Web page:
Catherine and Benjamin Mullany were attacked on honeymoon
A police chief says he is confident of catching a gunman who killed a bride and left her new husband in a coma on their honeymoon in the Caribbean.
Antigua police commissioner Gary Nelson says a "person of interest" is being interviewed about the shooting of Benjamin and Catherine Mullany.
Mr Mullany is in a Swansea hospital, where doctors will consider brain stem testing if he remains in a coma.
His wife's body has also been flown home, six days after the attack.
The couple, both 31 and from Pontardawe, Swansea Valley, were attacked on Sunday, the last day of their two-week honeymoon.
We are turning over all the stones to find the person responsible
Gary Nelson, Antigua police commissioner
Mr Nelson said the shooting was similar to another murder in the capital, St John's, two months ago and he thought they could be connected.
That also appeared to be a robbery, and the young male victim was shot in the back of his head.
"I like to say we are doing it by the numbers, and now we might be in for the long haul," he told the BBC News Channel. "We are turning over all the stones to find the person responsible."
Asked if he expected to catch the killer, he said: "I'm confident. We are not going to stop.
Antigua police chief on the murder investigation
"We have another homicide - I think they are linked, but they may not be. I've met the family and gosh, it was hard, it was tough.
"Some of the toughest things a police officer can do is talk to the family of the victim. It's so sad."
Mr Nelson has also said the police were being hampered by a "code of silence" or lack of trust in police on the island.
"People don't want to tell the police (anything)," he said.
A reward of £67,000 has been offered for information leading to the conviction of the killer.
Mr Nelson, who was brought in from Canada earlier this year, is in charge of a 350-strong police force which operates with no computers and no crime database, and only one forensics officer.
Police have now questioned more than 30 people in the investigation.
Mr Mullany, a third-year physiotherapy student at the University of the West of England (UWE) in Bristol, is being treated at Morriston Hospital in Swansea, where his late wife had trained.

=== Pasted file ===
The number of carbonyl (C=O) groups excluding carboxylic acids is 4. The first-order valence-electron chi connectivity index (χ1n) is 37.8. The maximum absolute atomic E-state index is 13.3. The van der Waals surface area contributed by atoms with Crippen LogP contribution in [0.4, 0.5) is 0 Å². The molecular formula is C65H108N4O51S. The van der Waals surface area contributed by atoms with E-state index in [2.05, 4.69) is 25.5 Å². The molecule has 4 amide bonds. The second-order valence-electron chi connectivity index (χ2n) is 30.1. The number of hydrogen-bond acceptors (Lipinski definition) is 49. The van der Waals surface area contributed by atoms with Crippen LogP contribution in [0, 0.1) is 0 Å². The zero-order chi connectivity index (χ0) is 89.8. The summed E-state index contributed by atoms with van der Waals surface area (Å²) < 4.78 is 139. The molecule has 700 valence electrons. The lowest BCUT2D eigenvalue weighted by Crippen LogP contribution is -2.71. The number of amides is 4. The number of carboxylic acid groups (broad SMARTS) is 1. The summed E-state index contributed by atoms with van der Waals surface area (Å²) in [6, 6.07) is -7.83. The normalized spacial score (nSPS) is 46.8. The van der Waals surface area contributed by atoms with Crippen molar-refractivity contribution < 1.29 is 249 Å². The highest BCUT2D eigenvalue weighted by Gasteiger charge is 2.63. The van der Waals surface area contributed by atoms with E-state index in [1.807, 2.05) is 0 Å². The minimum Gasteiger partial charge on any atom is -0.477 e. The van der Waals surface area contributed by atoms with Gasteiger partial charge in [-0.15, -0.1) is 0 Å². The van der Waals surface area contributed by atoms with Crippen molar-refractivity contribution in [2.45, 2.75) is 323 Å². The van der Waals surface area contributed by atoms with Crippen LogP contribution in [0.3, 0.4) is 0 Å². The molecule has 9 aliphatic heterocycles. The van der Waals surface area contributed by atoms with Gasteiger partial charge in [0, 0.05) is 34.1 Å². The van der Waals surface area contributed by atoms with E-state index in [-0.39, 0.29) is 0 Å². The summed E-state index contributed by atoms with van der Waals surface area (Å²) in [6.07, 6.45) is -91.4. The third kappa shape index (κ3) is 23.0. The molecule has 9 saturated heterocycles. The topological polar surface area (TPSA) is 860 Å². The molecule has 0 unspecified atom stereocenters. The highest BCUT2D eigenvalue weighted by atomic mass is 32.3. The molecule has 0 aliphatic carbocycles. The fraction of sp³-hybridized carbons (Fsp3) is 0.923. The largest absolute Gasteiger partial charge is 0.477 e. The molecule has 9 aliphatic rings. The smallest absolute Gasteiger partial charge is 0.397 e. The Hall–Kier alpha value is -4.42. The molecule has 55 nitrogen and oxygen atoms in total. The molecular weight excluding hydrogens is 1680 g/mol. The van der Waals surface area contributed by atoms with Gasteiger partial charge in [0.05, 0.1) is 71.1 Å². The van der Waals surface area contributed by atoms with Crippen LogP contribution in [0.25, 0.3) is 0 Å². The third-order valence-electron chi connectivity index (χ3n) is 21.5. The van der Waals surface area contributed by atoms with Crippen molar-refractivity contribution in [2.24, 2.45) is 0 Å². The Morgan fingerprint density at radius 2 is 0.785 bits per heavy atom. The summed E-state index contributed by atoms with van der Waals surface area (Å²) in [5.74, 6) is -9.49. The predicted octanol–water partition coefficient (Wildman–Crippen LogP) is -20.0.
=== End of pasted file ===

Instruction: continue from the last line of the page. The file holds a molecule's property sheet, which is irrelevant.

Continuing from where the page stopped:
He has a fractured skull and a bullet lodged in the back of his head.
Marilyn and Cynlais Mullany listen to Dr Pushpiner Mangat at Morriston Hospital
Dr Pushpiner Mangat, the hospital's clinical director for critical care, told a press conference: "Ben remains critically ill. He has not required sedative drugs at any time over the last 24 hours, yet remains in a coma."
Dr Mangat said that if 31-year-old Mr Mullany remained in a coma it was likely doctors would proceed to brain stem testing.
Dr Mangat said "predictable abnormalities" were found involving his blood chemistry and temperature, and treatment was continuing to deal with these.
Mr Mullany's parents Cynlais and Marilyn, who live close to the hospital, attended the briefing but did not speak and no questions were allowed.
"It is poignant that Ben is being cared for in the intensive care unit where his wife, Catherine, had recently worked during her training to become a GP," said Dr Mangat.
"Staff at the unit, and across the trust, have been shocked and devastated by the tragic events in Antigua.
British officers will fly to Antigua to help Antigua police with the investigation. Scotland Yard is sending a team following a request from Mr Nelson, and it will include one officer from South Wales Police.
Mr Mullany's flight landed at Cardiff International Airport in the early hours and was then transferred by ambulance, with a police escort, to Morriston Hospital.
The body of Mrs Mullany was accompanied home by her parents, and arrived at Gatwick airport a couple of hours later.
The couple were shot in a suspected bungled robbery at the Cocos Hotel.
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